However, some in Abkhazia argue that the initial economic costs would be worth the increase in diplomatic status that would come with being a part of the negotiations  — something that had not been a possibility before. It has been argued that Abkhazia could create a more balanced economic and foreign policy in the unrecognized state, more than currently exists with near-total Russian influence. This could provide greater economic opportunities, including trade with regional nations that would result in long-term economic benefits.

Of the nations keeping track of the negotiations among these three primary parties, none has as much to gain from the reestablishment of the railway as Armenia does. With a functioning Sochi-Yerevan line, Armenia’s trade volume with Russia would expand exponentially. With the growth, Armenia would have much more to gain from its accession into the Eurasian Economic Union if it had rail access to other members of the union. Further, Russian military support to its base in Armenia — and to Armenia in general — could be greatly bolstered.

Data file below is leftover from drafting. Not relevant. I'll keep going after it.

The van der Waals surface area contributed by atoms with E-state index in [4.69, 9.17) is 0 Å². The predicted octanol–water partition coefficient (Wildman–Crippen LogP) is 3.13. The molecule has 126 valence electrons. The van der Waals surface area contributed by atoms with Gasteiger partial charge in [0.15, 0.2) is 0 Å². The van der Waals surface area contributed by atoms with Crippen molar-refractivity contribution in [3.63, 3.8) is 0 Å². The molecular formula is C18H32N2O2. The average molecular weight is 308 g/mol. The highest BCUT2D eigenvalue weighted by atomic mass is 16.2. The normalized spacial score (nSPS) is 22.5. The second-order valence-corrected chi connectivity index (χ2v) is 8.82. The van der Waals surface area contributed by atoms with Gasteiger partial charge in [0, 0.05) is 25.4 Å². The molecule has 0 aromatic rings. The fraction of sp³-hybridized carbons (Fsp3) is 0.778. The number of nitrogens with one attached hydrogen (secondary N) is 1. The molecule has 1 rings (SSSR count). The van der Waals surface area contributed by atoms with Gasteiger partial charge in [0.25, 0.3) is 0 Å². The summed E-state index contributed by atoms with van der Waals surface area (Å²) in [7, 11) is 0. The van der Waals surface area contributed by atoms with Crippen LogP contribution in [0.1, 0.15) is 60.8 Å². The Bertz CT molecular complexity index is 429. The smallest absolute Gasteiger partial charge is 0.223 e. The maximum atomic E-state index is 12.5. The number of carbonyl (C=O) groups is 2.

Perhaps most significantly, by reopening the line, Armenia could reverse its current isolation by becoming the center of a trade route from Russia to the Persian Gulf, following the establishment of the Southern Armenia Railway. Armenia faces no drawbacks from this scenario, especially considering there would be little direct cost or risk to the nation. It is of little surprise, then, that since its independence, Armenia’s government has prioritized the reopening of the railway line.

However, Armenia is understandably limited in its direct influence on the project’s realization and has to rely on its diplomatic power to pressure the primary parties in coming to an agreement. Given the recent change in the Georgian government, however, and the sudden shift by Armenia toward Russia and the Eurasian Economic Union, the reestablishment of the line has once again become a realistic possibility.